Martin Luther King, Jr.: A Tribute
January 18, 2015
We’ve done so much out of respect and
admiration for, in celebration and in honor of the Reverend
Dr. Martin Luther King, Jr. that I wonder if these expressions
are just that — words left hanging on calendars and parade
routes, on school buildings, city streets and expressways, in
libraries and museums, in filled rooms with empty people. I am
afraid that we are content with the sound of his words, that
we like the way that they make us feel and perhaps, appear to
others, that they are consumed but not digested, preached but
not practiced, repeated but not remembered again until next
year. We lick our fingers and then close our mouths satisfied.
We push away from the table full of ourselves. Having done
none of his work, we take the credit.
We have forgotten that he was a Baptist minister, a pastor, a
shepherd while his flock was a nation. We have forgotten that
he was not really fighting for civil rights but declaring the
truths of the kingdom of God on earth, the message lost in
politics, propaganda and people- pleasing. We have forgotten
that he was only reminding us of what God says about all of
us, that we are created equally—no one human being or culture
having more time with the hands of God than the other. His
message cannot be reduced to a march, a dream or a stamp. It
is we who still need to be moved though we don’t want to be
stirred or sent anywhere should it bring discomfort.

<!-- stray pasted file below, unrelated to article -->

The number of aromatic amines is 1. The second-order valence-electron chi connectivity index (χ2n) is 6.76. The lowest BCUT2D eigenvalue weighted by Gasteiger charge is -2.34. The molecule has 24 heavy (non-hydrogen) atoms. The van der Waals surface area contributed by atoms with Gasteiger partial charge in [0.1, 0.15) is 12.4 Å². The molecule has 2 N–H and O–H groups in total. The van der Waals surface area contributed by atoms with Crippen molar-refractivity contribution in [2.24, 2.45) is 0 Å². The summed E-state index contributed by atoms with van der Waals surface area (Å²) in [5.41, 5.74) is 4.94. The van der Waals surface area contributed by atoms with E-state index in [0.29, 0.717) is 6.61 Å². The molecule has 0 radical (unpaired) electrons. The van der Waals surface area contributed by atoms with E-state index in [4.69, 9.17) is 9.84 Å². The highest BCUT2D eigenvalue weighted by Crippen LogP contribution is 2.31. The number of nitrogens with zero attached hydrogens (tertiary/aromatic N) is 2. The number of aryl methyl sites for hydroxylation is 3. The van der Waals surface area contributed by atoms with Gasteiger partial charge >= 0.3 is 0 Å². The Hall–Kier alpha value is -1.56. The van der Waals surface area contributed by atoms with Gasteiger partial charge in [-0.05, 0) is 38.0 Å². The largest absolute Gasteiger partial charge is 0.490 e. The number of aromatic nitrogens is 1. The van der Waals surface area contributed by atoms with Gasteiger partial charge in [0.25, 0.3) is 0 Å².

We’ve named schools after King but what have we
learned? We can teach peace but we cannot program it. We
cannot schedule it, capture it in book chapters of assigned
reading, contain it to lectures and presentations, principles
and projects. Peace must be practiced with God’s help as God’s
peace is beyond our understanding, beyond degrees earned or honorary.
We must be ruled by it since Christ is the Prince of peace.
We’ve named streets after King but where are we going—
chaos or community? What distance has the soul traveled
if we still find ourselves protesting in the streets for human
rights? And what of our regeneration, of our inward
transformation if the eyes are without his vision, if the mind
is not renewed to see the coming of the Lord? We have to wake
up if we want to make King’s dream a reality. If we are still
coming up with excuses for why we can’t go there or why they
can’t come here, then we have not moved much at all.
We can picture King, frame him, hang him up in our
homes but if we cannot see the image of God in our selves, our
neighbor, the immigrant and the stranger, then take it down.
Words like brotherhood and unity are not mere decorative
speech. He did not say it because it sounded good or went well
with equality and justice. No, he said it because we cannot
say that we have love without them.
We’ve made monuments of King but where do we stand when
it comes to reconciliation? Still, we are frozen in time past,
unable to move beyond our handed down hatreds, our traditions
of prejudice. Where do we sit at “the table of brotherhood?” I
assure you that there is no assigned seating there. No,
“there’s plenty good room in God’s kingdom. Just choose your
seat and sit down.” There is no segregation, no red
lining, no gated communities but one house, our Father’s house
with many rooms.
We quote King, recite his speeches from memory but do
we even believe what he is saying? Do we care that he is but
repeating the words of the prophets before him, the old and
yet new promises of God. Today, we pay tribute but we must not
merely observe his work but “put our hands to the plow.” We should not look at him but
ourselves because he has “been to the mountaintop. " And he lives there now. Our best
tribute would be to join him there.
This tribute was prepared for and presented to
the saints of Village Baptist Church on Sunday, January 18,
2015 at the 8 a.m. service.
 Philippians 4.7
 Isaiah 9.6
 This is the title of Rev. King’s last book: Where do we go from
here? Chaos or Community.
 “Plenty good room” is a Negro spiritual.
 Matthew 14.2
 Luke 9.62
 The title of King’s last public speech was
“I’ve been to the mountaintop.”